Archive | Transformation

Duclos AMU Challenge

How I Rose to the AMU Challenge

I was an over-the-road truck driver for 12 years, mainly traveling from Minneapolis to Detroit on a dedicated run. Sometimes, I would finish my day at 2:00 or 3:00 in the afternoon with nothing else to do. While other drivers would go watch TV or play video games in their truck, I decided to go back to school. Since I could download the books onto either my iPad or laptop, I always had something to read while waiting for customers to load or unload me. When I would get home on weekends, I would already have all of the research done for the classes and was able to knock out the classwork in nothing flat.

I was able to finish both my bachelor’s and master’s degrees in transportation and logistics this way in about 3 ½ years. It took me only 14 months to complete my master’s degree, all while driving trucks. My hope was to be able to come off the road and have a college degree to fall back on.

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Leveraging Education in the Workplace to Contribute to the Public Good

As part of my practicum for my Master of Public Health degree for American Military University, I participated in the #Bhepbfree campaign launched May 1, 2016, during Hepatitis B Awareness Month. The campaign resulted in 1.1 million Washington state residents being reached through social media and has become a prominent topic well beyond as many other states and organizations have similarly raised awareness about a disease that is rarely discussed. The agency that used this application is known as Thunderclap, a crowdsourcing tool that helps to amplify the message on a specified day and time across different social media platforms.

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The (Un)Written Lessons I Learned in Grad School

I was asked recently by a fellow military spouse whether earning a graduate degree was worth the time and effort involved. The question is very broad, and the answer truly depends on you and your career path.

For some professions, a higher degree is often mandatory. In others, factors such as self-improvement, the desire for in-depth knowledge and skills, or a change in career goals are some reasons why people decide to go for a graduate degree. The most popular motivation is to open up opportunities for career advancement and earn more money.

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My College Hopes and Dreams and American Public University’s Silent Heroes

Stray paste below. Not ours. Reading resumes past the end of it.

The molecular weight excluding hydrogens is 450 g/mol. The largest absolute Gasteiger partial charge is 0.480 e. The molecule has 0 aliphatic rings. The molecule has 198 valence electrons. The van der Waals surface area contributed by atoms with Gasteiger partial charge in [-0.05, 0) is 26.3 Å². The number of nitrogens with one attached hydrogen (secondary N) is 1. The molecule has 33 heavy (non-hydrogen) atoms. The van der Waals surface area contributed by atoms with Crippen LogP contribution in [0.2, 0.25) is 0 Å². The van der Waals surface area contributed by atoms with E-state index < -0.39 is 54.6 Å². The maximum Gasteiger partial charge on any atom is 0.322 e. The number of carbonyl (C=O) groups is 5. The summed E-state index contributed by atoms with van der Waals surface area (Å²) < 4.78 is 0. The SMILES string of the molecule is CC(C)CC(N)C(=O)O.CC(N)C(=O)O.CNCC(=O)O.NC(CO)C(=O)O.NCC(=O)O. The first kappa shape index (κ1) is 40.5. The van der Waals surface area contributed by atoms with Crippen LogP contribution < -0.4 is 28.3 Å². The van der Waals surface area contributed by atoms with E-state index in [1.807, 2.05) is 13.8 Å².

My American Public University story is a lot like yours -- we are all here because we made it. But mine is a little different. I won’t bore you with the long nights studying after working all day, the many things I had to juggle, sacrifices made, or doubts dismissed. I am sure that you all have your share. Let me tell you how I achieved my goal of a college degree.
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My American Public University Success Story

I am an American Public University graduate with a BA in psychology, but my story starts a lot further back. I am an adult learner, which means life delayed my college goals for a long time, but thankfully, age is no excuse not to try! I dreamed of college, yet when I was in high school I let my doubt that I wasn’t smart enough derail my plans for college and law school. Two weeks after I turned 19, while my high school friends were enjoying their first college spring break, I had a daughter. I was soon a single mom trying to make ends meet in my minimum wage job and thinking, “why didn’t I go to college?” At that point, college was impossible.

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ravens challenge Reynolds

American Public University and the Transportation Security Administration: Proud to be Partners in Education

We have all likely encountered Transportation Security Administration (TSA) professionals and it’s clear that they have an extremely difficult job protecting our nation’s transportation infrastructure and each one of us when we travel. Earlier this week, we proudly announced a significant expansion of our existing TSA partnership. American Public University (APU) was selected by the TSA’s Institute of Higher Education as one of just two partners in education from a total field of 19 institutions nationwide to serve up to 20,000 TSA employees at 147 airports across 14 states and five U.S. territories.

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